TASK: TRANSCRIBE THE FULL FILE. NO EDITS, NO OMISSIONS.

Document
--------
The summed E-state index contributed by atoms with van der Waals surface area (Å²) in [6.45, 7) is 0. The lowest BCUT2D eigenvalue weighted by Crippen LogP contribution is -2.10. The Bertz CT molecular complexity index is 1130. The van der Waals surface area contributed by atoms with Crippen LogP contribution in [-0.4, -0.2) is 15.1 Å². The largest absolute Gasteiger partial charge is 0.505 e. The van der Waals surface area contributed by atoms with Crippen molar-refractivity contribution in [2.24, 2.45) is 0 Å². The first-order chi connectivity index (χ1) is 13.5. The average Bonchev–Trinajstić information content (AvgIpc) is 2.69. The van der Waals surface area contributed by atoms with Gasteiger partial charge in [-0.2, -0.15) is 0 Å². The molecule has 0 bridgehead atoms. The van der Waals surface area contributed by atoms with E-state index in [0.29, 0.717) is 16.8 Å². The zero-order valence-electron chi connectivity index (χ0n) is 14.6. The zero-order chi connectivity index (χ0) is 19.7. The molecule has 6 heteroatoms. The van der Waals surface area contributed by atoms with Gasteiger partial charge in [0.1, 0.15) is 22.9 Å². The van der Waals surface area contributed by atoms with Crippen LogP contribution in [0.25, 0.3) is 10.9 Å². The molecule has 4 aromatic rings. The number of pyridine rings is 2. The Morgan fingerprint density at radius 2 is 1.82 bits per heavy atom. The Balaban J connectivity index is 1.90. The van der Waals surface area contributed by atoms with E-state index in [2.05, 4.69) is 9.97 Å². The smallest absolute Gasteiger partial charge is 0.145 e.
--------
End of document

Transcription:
The summed E-state index contributed by atoms with van der Waals surface area (Å²) in [6.45, 7) is 0. The lowest BCUT2D eigenvalue weighted by Crippen LogP contribution is -2.10. The Bertz CT molecular complexity index is 1130. The van der Waals surface area contributed by atoms with Crippen LogP contribution in [-0.4, -0.2) is 15.1 Å². The largest absolute Gasteiger partial charge is 0.505 e. The van der Waals surface area contributed by atoms with Crippen molar-refractivity contribution in [2.24, 2.45) is 0 Å². The first-order chi connectivity index (χ1) is 13.5. The average Bonchev–Trinajstić information content (AvgIpc) is 2.69. The van der Waals surface area contributed by atoms with Gasteiger partial charge in [-0.2, -0.15) is 0 Å². The molecule has 0 bridgehead atoms. The van der Waals surface area contributed by atoms with E-state index in [0.29, 0.717) is 16.8 Å². The zero-order valence-electron chi connectivity index (χ0n) is 14.6. The zero-order chi connectivity index (χ0) is 19.7. The molecule has 6 heteroatoms. The van der Waals surface area contributed by atoms with Gasteiger partial charge in [0.1, 0.15) is 22.9 Å². The van der Waals surface area contributed by atoms with Crippen LogP contribution in [0.25, 0.3) is 10.9 Å². The molecule has 4 aromatic rings. The number of pyridine rings is 2. The Morgan fingerprint density at radius 2 is 1.82 bits per heavy atom. The Balaban J connectivity index is 1.90. The van der Waals surface area contributed by atoms with E-state index in [2.05, 4.69) is 9.97 Å². The smallest absolute Gasteiger partial charge is 0.145 e.